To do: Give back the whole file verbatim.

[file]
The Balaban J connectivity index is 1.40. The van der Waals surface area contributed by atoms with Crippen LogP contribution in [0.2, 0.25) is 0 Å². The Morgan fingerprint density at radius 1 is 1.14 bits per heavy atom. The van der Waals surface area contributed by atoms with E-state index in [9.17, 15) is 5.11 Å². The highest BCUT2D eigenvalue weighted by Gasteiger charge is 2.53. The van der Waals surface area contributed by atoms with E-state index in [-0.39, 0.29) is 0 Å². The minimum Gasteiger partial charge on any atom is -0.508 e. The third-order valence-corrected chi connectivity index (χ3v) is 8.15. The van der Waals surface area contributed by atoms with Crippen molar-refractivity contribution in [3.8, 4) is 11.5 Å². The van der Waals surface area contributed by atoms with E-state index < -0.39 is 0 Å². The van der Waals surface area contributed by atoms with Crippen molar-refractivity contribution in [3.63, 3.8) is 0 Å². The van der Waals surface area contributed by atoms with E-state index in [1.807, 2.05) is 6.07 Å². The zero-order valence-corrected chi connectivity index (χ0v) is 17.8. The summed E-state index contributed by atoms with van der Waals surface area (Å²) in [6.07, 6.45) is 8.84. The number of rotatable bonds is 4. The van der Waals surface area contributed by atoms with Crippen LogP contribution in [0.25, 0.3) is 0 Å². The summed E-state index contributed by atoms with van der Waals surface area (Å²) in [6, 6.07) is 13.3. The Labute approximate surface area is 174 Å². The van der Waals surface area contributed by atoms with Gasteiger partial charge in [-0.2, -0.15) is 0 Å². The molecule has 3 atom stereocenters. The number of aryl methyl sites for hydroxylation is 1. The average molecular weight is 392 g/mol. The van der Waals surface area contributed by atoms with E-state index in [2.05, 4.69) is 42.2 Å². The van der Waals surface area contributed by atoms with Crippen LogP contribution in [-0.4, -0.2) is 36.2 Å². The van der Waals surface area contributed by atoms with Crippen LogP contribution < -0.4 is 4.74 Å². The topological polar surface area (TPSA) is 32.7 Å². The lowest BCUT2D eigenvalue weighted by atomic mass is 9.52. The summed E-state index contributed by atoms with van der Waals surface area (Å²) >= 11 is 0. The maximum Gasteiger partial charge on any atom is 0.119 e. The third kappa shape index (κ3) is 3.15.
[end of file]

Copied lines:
The Balaban J connectivity index is 1.40. The van der Waals surface area contributed by atoms with Crippen LogP contribution in [0.2, 0.25) is 0 Å². The Morgan fingerprint density at radius 1 is 1.14 bits per heavy atom. The van der Waals surface area contributed by atoms with E-state index in [9.17, 15) is 5.11 Å². The highest BCUT2D eigenvalue weighted by Gasteiger charge is 2.53. The van der Waals surface area contributed by atoms with E-state index in [-0.39, 0.29) is 0 Å². The minimum Gasteiger partial charge on any atom is -0.508 e. The third-order valence-corrected chi connectivity index (χ3v) is 8.15. The van der Waals surface area contributed by atoms with Crippen molar-refractivity contribution in [3.8, 4) is 11.5 Å². The van der Waals surface area contributed by atoms with E-state index < -0.39 is 0 Å². The van der Waals surface area contributed by atoms with Crippen molar-refractivity contribution in [3.63, 3.8) is 0 Å². The van der Waals surface area contributed by atoms with E-state index in [1.807, 2.05) is 6.07 Å². The zero-order valence-corrected chi connectivity index (χ0v) is 17.8. The summed E-state index contributed by atoms with van der Waals surface area (Å²) in [6.07, 6.45) is 8.84. The number of rotatable bonds is 4. The van der Waals surface area contributed by atoms with Crippen LogP contribution in [0.25, 0.3) is 0 Å². The summed E-state index contributed by atoms with van der Waals surface area (Å²) in [6, 6.07) is 13.3. The Labute approximate surface area is 174 Å². The van der Waals surface area contributed by atoms with Gasteiger partial charge in [-0.2, -0.15) is 0 Å². The molecule has 3 atom stereocenters. The number of aryl methyl sites for hydroxylation is 1. The average molecular weight is 392 g/mol. The van der Waals surface area contributed by atoms with E-state index in [2.05, 4.69) is 42.2 Å². The van der Waals surface area contributed by atoms with Crippen LogP contribution in [-0.4, -0.2) is 36.2 Å². The van der Waals surface area contributed by atoms with Crippen LogP contribution < -0.4 is 4.74 Å². The topological polar surface area (TPSA) is 32.7 Å². The lowest BCUT2D eigenvalue weighted by atomic mass is 9.52. The summed E-state index contributed by atoms with van der Waals surface area (Å²) >= 11 is 0. The maximum Gasteiger partial charge on any atom is 0.119 e. The third kappa shape index (κ3) is 3.15.